Options for Finishing Cherry

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Cabinetmaker gets advice on finish combinations and application techniques. July 9, 2005

I have a cherry entertainment center job, and I would like the ability to spray clear pre-cat lacquer and dye toning using a gravity HVLP gun. I have been spraying WB finishes with my currrent HVLP but I'm leery about WB on cherry. And I don't want to use my conventional gun due to overspray. I have a 60 gallon IR 2 stage compressor that outputs >15.1 cfm at 175 psi at my shop. I would like your recommendations on a gun model and tip size.

Note: I currently have a Binks Mach M1-G Prime HVLP gun that is designed for shooting automotive primers and waterborne woodworking finishes. The gun has a 1.7 needle (no smaller available). I'm under the impression that this gun has too big a tip for pre cat lac.

Forum Responses
(Finishing Forum)
From contributor L:
I run an HVLP gravity cup automotive gun also. It has a 1.5 tip in it and I want the 1.7. I would say that you are fine for shooting the pre-cat - you won't even need to thin it. As for shooting the dyes and toners, just use the needle adjustment to close down the movement so the needle orifice stays small while shooting.

From Paul Snyder, forum technical advisor:
Water-base finishes don't have quite the same grain "pop" as oil-base and/or solvent based finishes and can look dull on cherry and other woods (some WB finishes are better than others).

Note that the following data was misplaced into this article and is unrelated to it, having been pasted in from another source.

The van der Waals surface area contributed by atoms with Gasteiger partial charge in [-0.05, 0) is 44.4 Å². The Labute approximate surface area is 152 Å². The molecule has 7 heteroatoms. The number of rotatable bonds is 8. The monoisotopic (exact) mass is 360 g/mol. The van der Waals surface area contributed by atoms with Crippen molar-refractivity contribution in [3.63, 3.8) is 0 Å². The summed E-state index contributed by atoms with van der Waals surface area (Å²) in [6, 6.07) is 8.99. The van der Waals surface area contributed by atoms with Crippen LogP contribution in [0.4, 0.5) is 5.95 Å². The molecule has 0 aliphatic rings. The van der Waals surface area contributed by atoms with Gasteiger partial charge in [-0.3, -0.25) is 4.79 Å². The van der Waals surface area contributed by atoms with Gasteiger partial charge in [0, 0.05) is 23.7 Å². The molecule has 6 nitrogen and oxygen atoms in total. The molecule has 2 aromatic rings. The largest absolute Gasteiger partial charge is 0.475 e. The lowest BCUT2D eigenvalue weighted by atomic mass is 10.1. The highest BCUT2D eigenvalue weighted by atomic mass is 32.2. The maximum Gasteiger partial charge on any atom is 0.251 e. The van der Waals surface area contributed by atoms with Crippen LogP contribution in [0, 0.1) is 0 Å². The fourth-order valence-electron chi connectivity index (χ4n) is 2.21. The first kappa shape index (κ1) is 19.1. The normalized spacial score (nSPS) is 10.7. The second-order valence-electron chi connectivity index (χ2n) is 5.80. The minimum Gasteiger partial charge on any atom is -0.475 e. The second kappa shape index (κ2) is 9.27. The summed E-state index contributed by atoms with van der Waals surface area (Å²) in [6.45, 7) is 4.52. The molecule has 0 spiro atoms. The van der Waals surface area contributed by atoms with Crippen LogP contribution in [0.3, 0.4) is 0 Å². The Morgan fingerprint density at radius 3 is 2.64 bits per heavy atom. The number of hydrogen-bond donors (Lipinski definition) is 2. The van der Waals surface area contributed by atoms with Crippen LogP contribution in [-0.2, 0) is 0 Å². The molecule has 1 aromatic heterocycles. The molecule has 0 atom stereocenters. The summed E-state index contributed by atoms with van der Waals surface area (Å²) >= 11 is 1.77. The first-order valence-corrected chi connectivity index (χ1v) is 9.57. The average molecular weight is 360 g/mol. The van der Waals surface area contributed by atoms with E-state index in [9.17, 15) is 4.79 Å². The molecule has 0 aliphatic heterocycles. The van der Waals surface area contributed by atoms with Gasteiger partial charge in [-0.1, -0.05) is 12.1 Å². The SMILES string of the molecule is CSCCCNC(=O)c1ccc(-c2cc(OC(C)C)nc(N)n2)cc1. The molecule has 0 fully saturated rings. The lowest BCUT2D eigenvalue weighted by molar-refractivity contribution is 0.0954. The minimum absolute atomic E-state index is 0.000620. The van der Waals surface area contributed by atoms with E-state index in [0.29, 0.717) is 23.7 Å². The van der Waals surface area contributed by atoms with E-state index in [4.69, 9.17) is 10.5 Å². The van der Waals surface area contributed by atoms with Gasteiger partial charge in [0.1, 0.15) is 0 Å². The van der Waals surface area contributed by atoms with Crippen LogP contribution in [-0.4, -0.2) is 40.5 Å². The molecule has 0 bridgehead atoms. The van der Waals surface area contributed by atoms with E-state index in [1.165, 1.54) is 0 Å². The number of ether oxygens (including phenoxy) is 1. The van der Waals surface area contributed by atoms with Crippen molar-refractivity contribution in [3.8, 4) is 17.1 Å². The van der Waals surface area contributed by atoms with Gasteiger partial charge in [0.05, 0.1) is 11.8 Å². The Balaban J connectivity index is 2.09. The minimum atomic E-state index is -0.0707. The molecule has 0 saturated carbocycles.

But it's easy to work around this limitation. Instead of getting a new spray gun and using lacquer, you can either seal the wood with shellac or an oil-base product. Shellac does a nice job of popping the grain and figure in cherry and, depending on the type of flakes you use, adds some color as well, which also enhances the wood. Oil-based products, on the other hand, do a great job of enhancing the directionality (aka chatoyance, shimmer) in the wood and bringing out its color. Boiled linseed oil is often recommended, but its slow dry/cure time is a real deterrent in a production environment. Instead of the linseed oil, I use an oil-base varnish; it's dry in a day. I use Waterlox original sealer and finish because it has a deep amber coloring that really pops the figure.

Here are the steps I use:
Sand per usual and remove the dust.

Spray Waterlox like it was wiping stain, just enough to wet the wood evenly. Work one section at a time. Spray, then wipe the excess.
Let dry for a day.
Lightly scuff sand with 320 grit just to smooth and remove the dust.
Spray the topcoats. Water-base works fine as long as the Waterlox is dry. The topcoats act like a lens on the wood that really gives it depth.
If you want the added color of a toner, just use some water-reducible dye with your water-base finish.
Try a couple samples, the larger the better, using shellac and an oil-base product before topcoating with the water-base finish to see which you like. Oiling the cherry can cause mottling, which some folks don't like.

I'm working on some large horn speakers for a customer and he loves the look of the oiled cherry with topcoats. I just completed a bunch of cherry display cases for him using the same finish.

From contributor T:
DL M1-G also comes with a 1.4 needle. I have both with the 93P cap. The atomization of a pre-cat lacquer is a whole other subject, like Magnamax in the previous posts. Many precats don't spray as good as your regular lacquer or CV. Heating them in a metal cup helps (85-90 F). You should be fine with your tip to spray it. If anything, you'll have a faster laydown.

From the original questioner:
Thanks for the responses. Looks like I have some options. I think I'll set up some samples and try the different methods before I get a new gun.